Douglas test pilot William Morrisey took the first of the new improved Invaders to the Pacific (see his oral history elsewhere in this issue). Morrisey demonstrated the aircraft and let other pilots fly on each demo flight (changing from the jump seat to the single pilot's seat in flight), and even went on missions to attack Japanese targets on Formosa. With an attack speed of 350 mph and the improved cockpit and firepower, the A-26 was superior to the A-20 and B-25, and had the war required an invasion of the Japanese homeland, the Invader's role would have been significant.

In Europe, conversion from the A-20 to the A-26 began in Nov. 1944 in the Ninth Air Force, while one bomb group of the Twelfth Air Force in Italy operated with both Douglas bombers from Feb. 1945 until the defeat of Germany in May.

At the end of the Second World War, the Douglas A-26 was the most modern attack aircraft in the USAF's inventory. With the coming of peace, however, orders were cancelled or drastically reduced after only about 2,452 had been built. The Invader equipped the few light and medium bomber units of the USAF in 1947, with the new designation B-26. When war broke out in Korea in June 1950, Invaders of the 3rd BG based in Japan once again went to war. One of the most difficult missions flown in Korea was that of night interdiction, and many of the Invader's sorties were flown at night.

One source credits the Invaders of the 3rd and 17th Bomb Wings with 55,000 sorties, with claims for the destruction of over 38,000 vehicles, over 4,000 railroad cars or locomotives and seven enemy aircraft during the fighting in Korea. To supply the active squadrons, many A-26s that had been transferred to the National Guard, Reserves, U. S. Navy and even some sold for surplus had to be reactivated or used for spare parts.

After Korea, the Invaders were replaced in front-line service by jet-powered bombers, but the new era of counter insurgency or "brush wars" gave them a new lease on life. The USAF's 1st Air Commando Group found the Invader valuable in this role, but the age of the aircraft was showing, and wing failures were a problem. To solve the problem, the Air Force decided to order improved Invaders from On Mark Engineering of Van Nuys, CA.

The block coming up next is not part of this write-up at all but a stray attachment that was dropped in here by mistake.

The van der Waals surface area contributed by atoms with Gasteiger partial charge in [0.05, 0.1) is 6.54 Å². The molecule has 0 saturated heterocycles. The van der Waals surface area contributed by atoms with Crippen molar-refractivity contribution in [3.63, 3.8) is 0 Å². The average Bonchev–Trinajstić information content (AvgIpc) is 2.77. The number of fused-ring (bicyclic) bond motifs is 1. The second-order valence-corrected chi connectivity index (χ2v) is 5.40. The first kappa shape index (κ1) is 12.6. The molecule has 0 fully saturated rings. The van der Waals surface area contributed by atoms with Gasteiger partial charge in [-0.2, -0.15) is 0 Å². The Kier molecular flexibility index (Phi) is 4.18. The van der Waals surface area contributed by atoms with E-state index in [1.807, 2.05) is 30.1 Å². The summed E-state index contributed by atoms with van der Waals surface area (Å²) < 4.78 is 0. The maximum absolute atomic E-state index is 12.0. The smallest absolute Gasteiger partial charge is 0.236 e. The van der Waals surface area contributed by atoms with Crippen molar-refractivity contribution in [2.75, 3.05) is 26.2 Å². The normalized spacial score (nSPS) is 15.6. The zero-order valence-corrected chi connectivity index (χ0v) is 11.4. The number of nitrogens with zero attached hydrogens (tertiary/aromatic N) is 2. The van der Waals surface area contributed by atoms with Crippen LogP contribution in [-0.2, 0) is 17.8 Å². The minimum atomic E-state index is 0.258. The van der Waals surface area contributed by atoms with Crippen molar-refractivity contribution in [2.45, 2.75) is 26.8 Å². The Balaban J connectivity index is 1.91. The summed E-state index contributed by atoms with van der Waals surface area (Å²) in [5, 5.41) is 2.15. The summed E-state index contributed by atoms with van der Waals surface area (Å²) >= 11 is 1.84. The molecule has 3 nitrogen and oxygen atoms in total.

On Mark had developed an executive transport version of the Invader for civilian use, and their remanufactured B-26K Counter Invader featured a spar strap to strengthen the wings, 2,500 hp P&W R-2800-52W engines with fully-reversing propellers, dual flight controls and many other improvements. The Air Force ordered forty B-26Ks to be modified from existing B-26 Invaders. While in service in Southeast Asia in the 1960s, the reworked B-26Ks were redesignated A-26As, supposedly to prevent the aircraft from being referred to as bombers while based in some host countries such as Thailand.

Douglas' Invader carried a number of other designations over its long career, including the FA-26C night reconnaissance version, equipped with radar and cameras, and various utility, drone and target towing/launching versions.The U. S. Navy used 150 surplus A-26Cs as JD-1 target tugs. Fitted with higher-powered engines, A-26D and E models were ordered but cancelled before deliveries began. The single XA-26F had a GE J31 turbojet mounted in the tail, and served mostly as a flying test bed.

The last Invaders left active U. S. service in about 1972, largely for lack of spare parts to keep them flying. A number of foreign air forces also operated Invaders after World War II, and in civilian hands, they proved useful for aerial mapping and surveying, aerial fire fighting and as a fast executive transport.

Call it the A-26, B-26 or just the Invader, very few WWII combat aircraft can match the Douglas bomber's performance and service record of nearly three decades.